8 Figure 8. shows typical data that result. Crystallization is exothermic; that C. Thermal Diffusivity and Heat Capacity is, it gives off heat; melting is endothermic, , requires that heat be added. Under steady-state conditions, only the Thermal conductivity Figure 9 shows the heat capacity of the four EPR compounds is relevant. Under transient conditions, the Thermal diffusivity and TRXLPE as a function of temperature. Because the EPR. becomes relevant. The Thermal diffusivity is the ratio of the ther- polymer has very little crystallinity, almost no melting peaks are mal conductivity (W/m-K) to the volumetric heat capacity (J/m3- visible for the EPR compounds. The TRXLPE has substantial K). The volumetric heat capacity of all solids is about the same, crystallinity, which results in a large melting peak between 50 C.
9 In the range of 2 MJ/m3-K to 3 MJ/m3-K. Thus if we plot Thermal and 120 C with most of the melting taking place between 80 C. conductivity versus Thermal diffusivity, we tend to get a straight and 120 C. As the amorphous polymer has a greater volume than line, because the Thermal diffusivity tends to be proportional to the crystalline polymer, this melting is accompanied by a very large Thermal expansion, which is of greater practical signifi- cance than the effect on Thermal Properties . Mechanical Properties A. Thermal Expansion Measurement of the Thermal expansion of TRXLPE is diffi- cult because above the melting point of the crystallites, the yield stress becomes very small and the force of the probe on the sample is likely to distort the sample. Figure 10 shows the Thermal ex- pansion coefficient of the four EPR compounds and TRXLPE.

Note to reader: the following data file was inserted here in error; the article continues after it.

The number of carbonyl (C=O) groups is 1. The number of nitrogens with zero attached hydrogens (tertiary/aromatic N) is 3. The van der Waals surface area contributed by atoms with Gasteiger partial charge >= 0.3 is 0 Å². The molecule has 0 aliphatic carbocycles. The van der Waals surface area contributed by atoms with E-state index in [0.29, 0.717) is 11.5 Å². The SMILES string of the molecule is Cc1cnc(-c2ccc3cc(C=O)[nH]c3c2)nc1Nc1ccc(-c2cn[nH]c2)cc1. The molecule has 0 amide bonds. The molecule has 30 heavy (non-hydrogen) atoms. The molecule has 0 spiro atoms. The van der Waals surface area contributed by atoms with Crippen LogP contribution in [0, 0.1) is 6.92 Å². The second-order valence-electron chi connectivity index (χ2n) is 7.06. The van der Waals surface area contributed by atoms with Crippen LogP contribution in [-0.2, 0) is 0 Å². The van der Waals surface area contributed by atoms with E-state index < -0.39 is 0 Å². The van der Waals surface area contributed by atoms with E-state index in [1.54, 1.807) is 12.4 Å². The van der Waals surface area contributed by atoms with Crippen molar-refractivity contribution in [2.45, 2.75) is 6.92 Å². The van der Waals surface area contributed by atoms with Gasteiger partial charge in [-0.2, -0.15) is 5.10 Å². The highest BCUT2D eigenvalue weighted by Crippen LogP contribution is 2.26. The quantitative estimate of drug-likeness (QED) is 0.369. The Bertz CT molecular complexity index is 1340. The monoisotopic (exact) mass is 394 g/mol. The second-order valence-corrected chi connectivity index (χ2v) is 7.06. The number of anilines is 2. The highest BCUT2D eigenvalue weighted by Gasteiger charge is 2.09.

10 From 20 C to 140 C. The expansion coefficient of the EPR Cable dielectrics is given in the legend. As noted above, melting of the crystallites in TRXLPE results in a very large Thermal expansion of the Cable dielectric. A large interfacial pressure is required for the dielectric integrity of many Cable accessories, and the con- cern is that the large Thermal expansion of TRXLPE combined with the low yield stress above the melting point (discussed below) will result in permanent deformation of the cross-linked Figure 5. Thermal resistivity as a function of temperature for polyethylene (XLPE) which lowers the interfacial pressure upon four EPR Cable dielectrics and TR-XLPE. The data are the cooling. The EPR Cable dielectrics do not suffer from such ther- same as plotted in Figure 4, but represented as Thermal mal expansion and maintain a more stable yield stress as will resistivity rather than Thermal conductivity.